Each year in Spring in various places around the world, people gather in the streets and with great joy, much enthusiasm and smiling faces , throw handfuls of brightly coloured chalks and dyes into the air. It is a time of happiness, love and laughter. Innocent bystanders and passersby do not escape the tradition with everything from chalks to to water balloons being used to add to the fun and excitement. So what is it and why is it celebrated?
The festival is traditionally called the Holi Festival and is celebrated throughout Hindu cultures. It is a celebration of the triumph of good over evil and is timed with the arrival of spring. It is a time when people can come together and celebrate their “oneness,” throw away their inhibitions and celebrate life. It is a time of love and joy and forgiveness and is celebrated by covering themselves and each other in a kaleidoscope of bright colours.
Colour itself is highly significant in the Hindu culture, with each colour representative of an aspect of religion.
“Red” is symbolic of prosperity and fertility, a colour worn by Brides on their wedding day. It is the colour of love, of energy; the colour of the fertile rich clay the gives life to crops.
“Green” symbolizes the earth and the harvest, endless green rice paddy fields. It is the reflection of nature, the trees and growth. It is the colour that comes after the life giving monsoon rains that bring about an abundance of plant life and is associated with the heart “Chakra.”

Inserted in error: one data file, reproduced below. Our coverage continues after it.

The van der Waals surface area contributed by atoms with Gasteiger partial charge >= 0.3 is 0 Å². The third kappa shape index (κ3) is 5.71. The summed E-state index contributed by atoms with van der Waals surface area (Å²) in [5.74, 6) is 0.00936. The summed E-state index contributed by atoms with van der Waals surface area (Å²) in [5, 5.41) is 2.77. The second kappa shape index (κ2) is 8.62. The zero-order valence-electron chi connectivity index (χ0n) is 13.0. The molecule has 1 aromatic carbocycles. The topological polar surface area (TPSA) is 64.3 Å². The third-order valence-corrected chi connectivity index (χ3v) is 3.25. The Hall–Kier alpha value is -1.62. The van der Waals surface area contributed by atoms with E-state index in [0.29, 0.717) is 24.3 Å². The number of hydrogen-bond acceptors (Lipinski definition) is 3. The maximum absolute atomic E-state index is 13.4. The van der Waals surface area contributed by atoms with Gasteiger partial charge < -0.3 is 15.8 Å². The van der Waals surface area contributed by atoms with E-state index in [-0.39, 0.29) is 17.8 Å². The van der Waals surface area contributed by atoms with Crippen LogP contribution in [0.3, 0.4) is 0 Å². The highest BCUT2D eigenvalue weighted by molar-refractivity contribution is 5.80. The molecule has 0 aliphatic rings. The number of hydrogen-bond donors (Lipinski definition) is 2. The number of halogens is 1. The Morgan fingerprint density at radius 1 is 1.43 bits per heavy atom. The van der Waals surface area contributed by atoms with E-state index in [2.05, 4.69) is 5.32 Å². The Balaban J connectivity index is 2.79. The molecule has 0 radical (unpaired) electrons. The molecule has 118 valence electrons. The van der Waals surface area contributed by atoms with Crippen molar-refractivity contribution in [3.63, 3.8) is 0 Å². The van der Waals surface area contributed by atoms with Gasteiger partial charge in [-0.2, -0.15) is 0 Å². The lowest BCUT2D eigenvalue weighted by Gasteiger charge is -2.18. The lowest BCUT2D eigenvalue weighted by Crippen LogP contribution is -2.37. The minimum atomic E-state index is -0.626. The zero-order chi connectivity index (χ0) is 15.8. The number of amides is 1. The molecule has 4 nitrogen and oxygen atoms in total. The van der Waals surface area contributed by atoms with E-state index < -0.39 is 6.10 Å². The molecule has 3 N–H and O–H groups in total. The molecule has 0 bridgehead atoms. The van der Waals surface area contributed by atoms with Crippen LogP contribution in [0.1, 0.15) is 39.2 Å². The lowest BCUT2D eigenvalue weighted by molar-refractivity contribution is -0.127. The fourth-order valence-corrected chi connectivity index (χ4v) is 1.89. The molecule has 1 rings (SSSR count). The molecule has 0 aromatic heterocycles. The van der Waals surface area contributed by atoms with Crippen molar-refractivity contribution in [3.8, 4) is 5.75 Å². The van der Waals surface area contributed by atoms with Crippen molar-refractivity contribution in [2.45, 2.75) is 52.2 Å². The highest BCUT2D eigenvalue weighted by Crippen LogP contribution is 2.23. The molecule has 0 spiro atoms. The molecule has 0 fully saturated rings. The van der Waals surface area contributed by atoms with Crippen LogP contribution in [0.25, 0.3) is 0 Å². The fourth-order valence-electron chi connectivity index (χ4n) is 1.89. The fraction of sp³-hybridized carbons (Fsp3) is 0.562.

“Yellow and orange” from saffron, symbolize sanctity which is one of the reasons they use a great deal of marigolds. It is courage and selflessness. Hindu monks wear bright saffron robes, announcing their renunciation of the “ego” and all their worldly possessions. Resembling the color of fire, saffron conveys sanctity, purity and sacrifice. To Sikhs, it’s also the color of joy or bliss. Yellow shares the same healing qualities as the sun, emanating warmth, optimism and light. Yellow is the colour of spring and is worn to celebrate some Hindu festivals.
In India the creator God Krishna, is famous for his blue-toned skin. “Blue” represents power and life and is also the colour of water. Water is a vital resource for an agricultural nation as it sustains all life on earth. Anything infinite is represented by blue, such as the ocean and sky; this is another reason why Krishna is depicted in blue. In India, colour also represents peace and wearing blue is believed to have a calming effect.
The legends behind the celebration of” Holi” are as vibrant and divergent as the colours themselves. Some legends relate to abundance and love and others to demonic desires. Some claim it depicts the death of the demoness Holika and the eradication of the god Prahlad by fire, for others, the burning of the Ogress known as Pootana and another, the burning of the Hindu god of human desire Kaamadeva on the day of Holi.
The common thread in all of the legends is the celebration of good overcoming evil and the celebration of life and joy. The joys of ”Holi” knows no boundary for today, the festival is not only celebrated across India and Nepal but across all parts of the world. Races are run in splashes of colour, festivals are enacted, and brightly coloured tumeric and chalk stained faces display their enthusiasm and love as they take part in this loveliest of all festivals, the “Holi “Festival.
By Debra Bouwer
The magical Holi Festival